Similar to prior studies,9,10 we find low rates of head CT scans used in altering the management of postoperative neurosurgical patients. Moreover, the clinical utility of head CT depends on the patient's neurological examination, with higher rates of positive findings on CT impacting management in patients with focal neurological deficits (9.0% vs 4.8% and 1.1% in neurologically nonfocal and neurologically intact patients, respectively). Our findings likely represent an overestimate of true clinical utility for postoperative head CT in this patient population given the minimal impact or uncertain value of certain interventions (e.g., high-flow oxygen or mannitol administration) and our default option to attribute management changes to head CT if there was any uncertainty. Our rates of clinical utility are similar to those reported in the UCLA study, in which they found that only 1 (< 1%) of 126 postoperative CT scans served as the basis for changed management.10 Our intervention rates based on imaging findings are lower than those reported by Fontes et al., whose rates ranged from 2.2% to 22%.9 This could reflect the more heterogeneous patient population examined in their study, as they looked at all neurosurgical postoperative patients compared with only nonruptured aneurysm patients in our study.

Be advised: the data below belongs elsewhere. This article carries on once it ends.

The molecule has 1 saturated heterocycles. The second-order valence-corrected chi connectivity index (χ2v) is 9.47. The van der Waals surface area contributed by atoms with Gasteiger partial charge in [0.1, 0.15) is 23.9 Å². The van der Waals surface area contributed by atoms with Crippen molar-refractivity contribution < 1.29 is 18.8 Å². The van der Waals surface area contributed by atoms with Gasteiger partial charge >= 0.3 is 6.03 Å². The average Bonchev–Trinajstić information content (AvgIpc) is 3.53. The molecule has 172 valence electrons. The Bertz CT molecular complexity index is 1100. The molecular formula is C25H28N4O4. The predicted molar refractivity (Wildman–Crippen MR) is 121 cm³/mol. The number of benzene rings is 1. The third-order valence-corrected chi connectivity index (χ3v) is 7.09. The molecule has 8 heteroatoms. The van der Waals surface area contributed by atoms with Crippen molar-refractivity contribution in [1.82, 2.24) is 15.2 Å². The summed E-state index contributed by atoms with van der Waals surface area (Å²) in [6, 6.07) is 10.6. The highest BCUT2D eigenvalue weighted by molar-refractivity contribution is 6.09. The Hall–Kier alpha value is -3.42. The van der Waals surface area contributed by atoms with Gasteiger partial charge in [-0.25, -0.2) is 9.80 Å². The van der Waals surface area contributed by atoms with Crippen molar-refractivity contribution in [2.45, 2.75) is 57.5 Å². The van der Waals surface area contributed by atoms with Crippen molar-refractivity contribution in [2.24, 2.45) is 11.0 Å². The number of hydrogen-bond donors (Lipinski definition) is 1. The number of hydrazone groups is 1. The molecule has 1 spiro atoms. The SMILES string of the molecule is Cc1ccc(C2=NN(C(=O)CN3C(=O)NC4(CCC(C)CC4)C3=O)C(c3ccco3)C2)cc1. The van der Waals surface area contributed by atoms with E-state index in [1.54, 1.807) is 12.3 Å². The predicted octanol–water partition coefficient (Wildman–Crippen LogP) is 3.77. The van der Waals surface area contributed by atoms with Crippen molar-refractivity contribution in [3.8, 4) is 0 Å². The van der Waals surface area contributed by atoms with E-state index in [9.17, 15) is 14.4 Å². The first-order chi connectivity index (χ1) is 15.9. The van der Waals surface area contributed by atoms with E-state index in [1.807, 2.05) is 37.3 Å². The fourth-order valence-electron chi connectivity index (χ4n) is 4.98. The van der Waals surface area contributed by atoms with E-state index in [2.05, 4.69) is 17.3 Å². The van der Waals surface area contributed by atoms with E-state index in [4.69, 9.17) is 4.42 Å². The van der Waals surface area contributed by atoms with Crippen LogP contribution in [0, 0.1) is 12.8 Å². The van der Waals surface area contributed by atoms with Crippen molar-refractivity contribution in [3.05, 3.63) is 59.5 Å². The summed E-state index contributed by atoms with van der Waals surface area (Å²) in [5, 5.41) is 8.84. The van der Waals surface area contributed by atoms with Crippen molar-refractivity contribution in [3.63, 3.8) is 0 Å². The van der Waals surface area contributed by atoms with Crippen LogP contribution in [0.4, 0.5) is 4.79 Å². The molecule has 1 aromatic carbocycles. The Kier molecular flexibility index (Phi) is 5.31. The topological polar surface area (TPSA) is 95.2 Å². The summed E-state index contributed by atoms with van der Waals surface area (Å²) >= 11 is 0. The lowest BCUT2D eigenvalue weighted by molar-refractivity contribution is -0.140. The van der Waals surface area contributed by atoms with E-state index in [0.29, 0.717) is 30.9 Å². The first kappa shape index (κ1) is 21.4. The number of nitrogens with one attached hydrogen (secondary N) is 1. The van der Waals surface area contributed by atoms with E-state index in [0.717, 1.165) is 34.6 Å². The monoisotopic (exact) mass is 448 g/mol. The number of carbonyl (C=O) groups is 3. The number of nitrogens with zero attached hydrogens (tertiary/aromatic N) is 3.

Other so-called “screening” or “rule-out” examinations take place regularly in other areas of medicine, sometimes with minimal or nonspecific signs or symptoms, and with variable detection rates. For example, some providers and institutions aggressively seek to detect pulmonary embolism, leading to high utilization of CTPA (CT pulmonary angiography). In 1 study of emergency department, inpatient, and intensive care unit (ICU) patients at a single institution, the percentage of positive CTPA studies ranged from 15% to 17.9%.6 In another study of postarthroplasty patients, however, the CTPA detection rate was as low as 2%.1 Overuse of CTPA leads not only to unnecessary radiation but also to possible overdiagnosis of disease, such as when nonspecialist physicians misinterpret artifacts or when a treated pulmonary embolism is too small or insignificant to actually cause the patient's symptoms.12 Attempts to decrease the use of CTPA using clinical algorithms have been met with limited success and emphasize that the need for methodologies to determine pretest probability for imaging studies is not isolated to neurosurgical cases.